'FMCG topline may rise by 300-400 bps in FY19 on rural demand'
A revival in rural demand may help boost the topline growth of the Rs 3.4-trillion fast moving consumer goods (FMCG) sector by 300-400 basis points to 11-12 per.cent this financial year, said a report. The FMCG sector is likely to report 11-12 per cent rise in revenue in fiscal 2019, up 300-400 basis points from 8 per cent in fiscal 2018.
A revival in rural demand may help boost the topline growth of the Rs 3.4-trillion fast moving consumer goods (FMCG) sector by 300-400 basis points to 11-12 per cent this financial year, said a report. The FMCG sector is likely to report 11-12 per cent rise in revenue in fiscal 2019, up 300-400 basis points from 8 per cent in fiscal 2018, driven by revival in rural demand and new product launches, domestic rating agency Crisil said in a report today.
This will lead to a significant improvement in their operating performance and benefit credit profiles, it added. The rural economy may get a leg-up from the higher minimum support prices (MSP) announced by the Centre and also a favourable monsoon rainfalls, more non-agriculture rural employment, which in turn will increase farmers' disposable income, leading to consumption demand.
From the marketers' side, continuing product launches and greater acceptance of ayurvedic and herbal products will also help.
"Therefore, revenue growth from the rural segment which contributes 40-45 per cent of the total income of the sector, will improve to 15-16 per cent in fiscal 2019 compared to 10 per cent estimated for fiscal 2018," the report said.
Growth had recovered partially from the 5-percentage point range during fiscals 2016 and 2017, according to Crisil, a period that saw sluggish rural demand resulting from weak monsoons, intense competition and demonetisation.
On the other hand, revenue growth from the urban segment is expected to stay steady at 8 per cent in FY19.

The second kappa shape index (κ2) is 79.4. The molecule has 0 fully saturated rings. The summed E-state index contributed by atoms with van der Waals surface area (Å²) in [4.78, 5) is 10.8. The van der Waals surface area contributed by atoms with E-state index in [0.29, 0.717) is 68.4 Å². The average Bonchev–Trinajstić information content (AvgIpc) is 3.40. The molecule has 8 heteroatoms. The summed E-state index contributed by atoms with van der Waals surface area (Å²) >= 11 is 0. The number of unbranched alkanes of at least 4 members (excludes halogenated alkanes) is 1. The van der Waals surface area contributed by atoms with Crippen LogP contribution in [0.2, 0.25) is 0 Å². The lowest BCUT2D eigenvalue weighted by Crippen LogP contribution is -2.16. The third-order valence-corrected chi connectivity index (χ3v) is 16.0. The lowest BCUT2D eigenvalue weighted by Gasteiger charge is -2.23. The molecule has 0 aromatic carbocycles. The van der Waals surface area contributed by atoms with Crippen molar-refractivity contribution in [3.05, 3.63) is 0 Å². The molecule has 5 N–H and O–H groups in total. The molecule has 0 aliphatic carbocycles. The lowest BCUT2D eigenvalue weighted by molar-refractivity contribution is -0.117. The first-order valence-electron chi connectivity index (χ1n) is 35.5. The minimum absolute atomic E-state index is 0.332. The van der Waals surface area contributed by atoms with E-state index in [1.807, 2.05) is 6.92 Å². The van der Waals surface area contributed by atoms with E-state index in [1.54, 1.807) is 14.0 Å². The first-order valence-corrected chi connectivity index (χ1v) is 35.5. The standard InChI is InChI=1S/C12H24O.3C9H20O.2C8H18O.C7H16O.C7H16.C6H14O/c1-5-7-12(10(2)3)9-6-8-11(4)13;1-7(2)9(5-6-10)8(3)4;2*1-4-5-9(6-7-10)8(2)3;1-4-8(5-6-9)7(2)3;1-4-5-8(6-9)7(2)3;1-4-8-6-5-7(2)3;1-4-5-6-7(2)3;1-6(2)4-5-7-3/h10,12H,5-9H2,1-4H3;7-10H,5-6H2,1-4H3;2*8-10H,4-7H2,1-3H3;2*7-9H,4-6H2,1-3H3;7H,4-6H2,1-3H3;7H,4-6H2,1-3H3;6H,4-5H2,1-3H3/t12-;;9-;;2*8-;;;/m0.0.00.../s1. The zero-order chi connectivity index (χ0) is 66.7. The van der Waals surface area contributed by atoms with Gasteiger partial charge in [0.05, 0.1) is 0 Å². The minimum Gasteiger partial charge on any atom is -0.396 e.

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While mid-sized and medium-sized firms will have an edge because of better operating efficiencies in the GST regime and may clip at 15-17 per cent, according to the report, large firms are seen growing topline by 300-400 bps to 11-12 per cent.
On the other hand, smaller firms will continue to be buffeted by competition and GST, and register modest growth.
"Given the prospects, we see large and mid-sized firms augmenting growth through two flanks: acquisitions and new launches," said Anuj Sethi, senior director, Crisil Ratings.
"Small regional players with established brands are likely to be acquired by larger peers, even if such deals are expensive, to reduce time to market," he added.
Operating profit of large and mid-sized firms is expected to sustain at double-digits but rising cost and higher promotional spend will largely be offset by savings on logistics, transportation and from supply chain efficiencies.
On improvement in credit profile of these companies, the report expects the positive trend in credit ratio to sustain for large and mid-sized firms driven by improving business profiles.
According to Amit Bhave, director, Crisil Ratings, healthy cash generation and prudent working capital management, along with deep pockets will allow for higher spend on acquisitions.